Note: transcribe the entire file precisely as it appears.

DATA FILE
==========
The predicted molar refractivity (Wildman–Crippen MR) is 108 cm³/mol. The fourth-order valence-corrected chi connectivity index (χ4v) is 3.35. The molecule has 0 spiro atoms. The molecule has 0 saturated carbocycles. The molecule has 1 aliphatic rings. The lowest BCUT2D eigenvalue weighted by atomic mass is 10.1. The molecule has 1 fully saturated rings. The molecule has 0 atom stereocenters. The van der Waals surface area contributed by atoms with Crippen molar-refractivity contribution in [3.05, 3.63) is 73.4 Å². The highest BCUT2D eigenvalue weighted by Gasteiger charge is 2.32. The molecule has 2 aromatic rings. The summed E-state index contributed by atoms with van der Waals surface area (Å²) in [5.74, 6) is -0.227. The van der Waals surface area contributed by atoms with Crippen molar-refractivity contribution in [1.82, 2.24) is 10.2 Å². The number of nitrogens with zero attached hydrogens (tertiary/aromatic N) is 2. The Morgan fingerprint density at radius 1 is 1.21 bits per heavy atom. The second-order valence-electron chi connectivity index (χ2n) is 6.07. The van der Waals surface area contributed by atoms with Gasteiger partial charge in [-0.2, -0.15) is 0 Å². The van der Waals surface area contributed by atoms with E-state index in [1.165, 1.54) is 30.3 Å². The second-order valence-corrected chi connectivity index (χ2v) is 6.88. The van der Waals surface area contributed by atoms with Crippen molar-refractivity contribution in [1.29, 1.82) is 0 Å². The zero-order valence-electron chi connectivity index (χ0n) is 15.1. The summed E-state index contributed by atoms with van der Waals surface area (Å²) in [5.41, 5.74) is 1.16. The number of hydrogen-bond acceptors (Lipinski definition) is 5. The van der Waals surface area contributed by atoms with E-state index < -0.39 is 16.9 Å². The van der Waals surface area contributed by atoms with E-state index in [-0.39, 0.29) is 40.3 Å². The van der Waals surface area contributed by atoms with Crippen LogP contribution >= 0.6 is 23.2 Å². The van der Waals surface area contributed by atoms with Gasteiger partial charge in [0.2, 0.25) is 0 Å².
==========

The predicted molar refractivity (Wildman–Crippen MR) is 108 cm³/mol. The fourth-order valence-corrected chi connectivity index (χ4v) is 3.35. The molecule has 0 spiro atoms. The molecule has 0 saturated carbocycles. The molecule has 1 aliphatic rings. The lowest BCUT2D eigenvalue weighted by atomic mass is 10.1. The molecule has 1 fully saturated rings. The molecule has 0 atom stereocenters. The van der Waals surface area contributed by atoms with Crippen molar-refractivity contribution in [3.05, 3.63) is 73.4 Å². The highest BCUT2D eigenvalue weighted by Gasteiger charge is 2.32. The molecule has 2 aromatic rings. The summed E-state index contributed by atoms with van der Waals surface area (Å²) in [5.74, 6) is -0.227. The van der Waals surface area contributed by atoms with Crippen molar-refractivity contribution in [1.82, 2.24) is 10.2 Å². The number of nitrogens with zero attached hydrogens (tertiary/aromatic N) is 2. The Morgan fingerprint density at radius 1 is 1.21 bits per heavy atom. The second-order valence-electron chi connectivity index (χ2n) is 6.07. The van der Waals surface area contributed by atoms with Gasteiger partial charge in [-0.2, -0.15) is 0 Å². The van der Waals surface area contributed by atoms with E-state index in [1.165, 1.54) is 30.3 Å². The second-order valence-corrected chi connectivity index (χ2v) is 6.88. The van der Waals surface area contributed by atoms with Crippen molar-refractivity contribution in [1.29, 1.82) is 0 Å². The zero-order valence-electron chi connectivity index (χ0n) is 15.1. The summed E-state index contributed by atoms with van der Waals surface area (Å²) in [5.41, 5.74) is 1.16. The number of hydrogen-bond acceptors (Lipinski definition) is 5. The van der Waals surface area contributed by atoms with E-state index < -0.39 is 16.9 Å². The van der Waals surface area contributed by atoms with E-state index in [-0.39, 0.29) is 40.3 Å². The van der Waals surface area contributed by atoms with Crippen LogP contribution >= 0.6 is 23.2 Å². The van der Waals surface area contributed by atoms with Gasteiger partial charge in [0.2, 0.25) is 0 Å².